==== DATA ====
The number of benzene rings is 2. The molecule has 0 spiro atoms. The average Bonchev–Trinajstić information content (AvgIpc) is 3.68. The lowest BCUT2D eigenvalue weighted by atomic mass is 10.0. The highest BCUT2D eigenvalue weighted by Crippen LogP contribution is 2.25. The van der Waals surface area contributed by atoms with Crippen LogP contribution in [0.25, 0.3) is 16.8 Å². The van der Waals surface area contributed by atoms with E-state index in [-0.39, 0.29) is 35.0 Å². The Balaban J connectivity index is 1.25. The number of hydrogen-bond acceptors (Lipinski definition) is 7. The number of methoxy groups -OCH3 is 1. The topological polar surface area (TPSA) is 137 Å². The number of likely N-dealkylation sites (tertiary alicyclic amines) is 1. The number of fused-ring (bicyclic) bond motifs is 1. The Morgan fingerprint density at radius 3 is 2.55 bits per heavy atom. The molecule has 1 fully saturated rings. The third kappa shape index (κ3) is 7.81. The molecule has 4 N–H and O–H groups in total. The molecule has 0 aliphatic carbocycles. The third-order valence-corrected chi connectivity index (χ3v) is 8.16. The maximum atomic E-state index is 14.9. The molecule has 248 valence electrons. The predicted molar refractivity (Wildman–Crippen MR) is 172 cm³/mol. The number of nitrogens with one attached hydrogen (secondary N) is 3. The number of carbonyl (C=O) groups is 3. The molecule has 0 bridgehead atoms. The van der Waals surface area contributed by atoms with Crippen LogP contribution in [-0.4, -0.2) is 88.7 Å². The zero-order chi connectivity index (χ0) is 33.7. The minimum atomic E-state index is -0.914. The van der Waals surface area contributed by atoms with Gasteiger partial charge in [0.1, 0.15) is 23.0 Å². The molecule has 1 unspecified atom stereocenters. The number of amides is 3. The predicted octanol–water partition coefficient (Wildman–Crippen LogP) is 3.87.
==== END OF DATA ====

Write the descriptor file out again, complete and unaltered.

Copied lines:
The number of benzene rings is 2. The molecule has 0 spiro atoms. The average Bonchev–Trinajstić information content (AvgIpc) is 3.68. The lowest BCUT2D eigenvalue weighted by atomic mass is 10.0. The highest BCUT2D eigenvalue weighted by Crippen LogP contribution is 2.25. The van der Waals surface area contributed by atoms with Crippen LogP contribution in [0.25, 0.3) is 16.8 Å². The van der Waals surface area contributed by atoms with E-state index in [-0.39, 0.29) is 35.0 Å². The Balaban J connectivity index is 1.25. The number of hydrogen-bond acceptors (Lipinski definition) is 7. The number of methoxy groups -OCH3 is 1. The topological polar surface area (TPSA) is 137 Å². The number of likely N-dealkylation sites (tertiary alicyclic amines) is 1. The number of fused-ring (bicyclic) bond motifs is 1. The Morgan fingerprint density at radius 3 is 2.55 bits per heavy atom. The molecule has 1 fully saturated rings. The third kappa shape index (κ3) is 7.81. The molecule has 4 N–H and O–H groups in total. The molecule has 0 aliphatic carbocycles. The third-order valence-corrected chi connectivity index (χ3v) is 8.16. The maximum atomic E-state index is 14.9. The molecule has 248 valence electrons. The predicted molar refractivity (Wildman–Crippen MR) is 172 cm³/mol. The number of nitrogens with one attached hydrogen (secondary N) is 3. The number of carbonyl (C=O) groups is 3. The molecule has 0 bridgehead atoms. The van der Waals surface area contributed by atoms with Crippen LogP contribution in [-0.4, -0.2) is 88.7 Å². The zero-order chi connectivity index (χ0) is 33.7. The minimum atomic E-state index is -0.914. The van der Waals surface area contributed by atoms with Gasteiger partial charge in [0.1, 0.15) is 23.0 Å². The molecule has 1 unspecified atom stereocenters. The number of amides is 3. The predicted octanol–water partition coefficient (Wildman–Crippen LogP) is 3.87.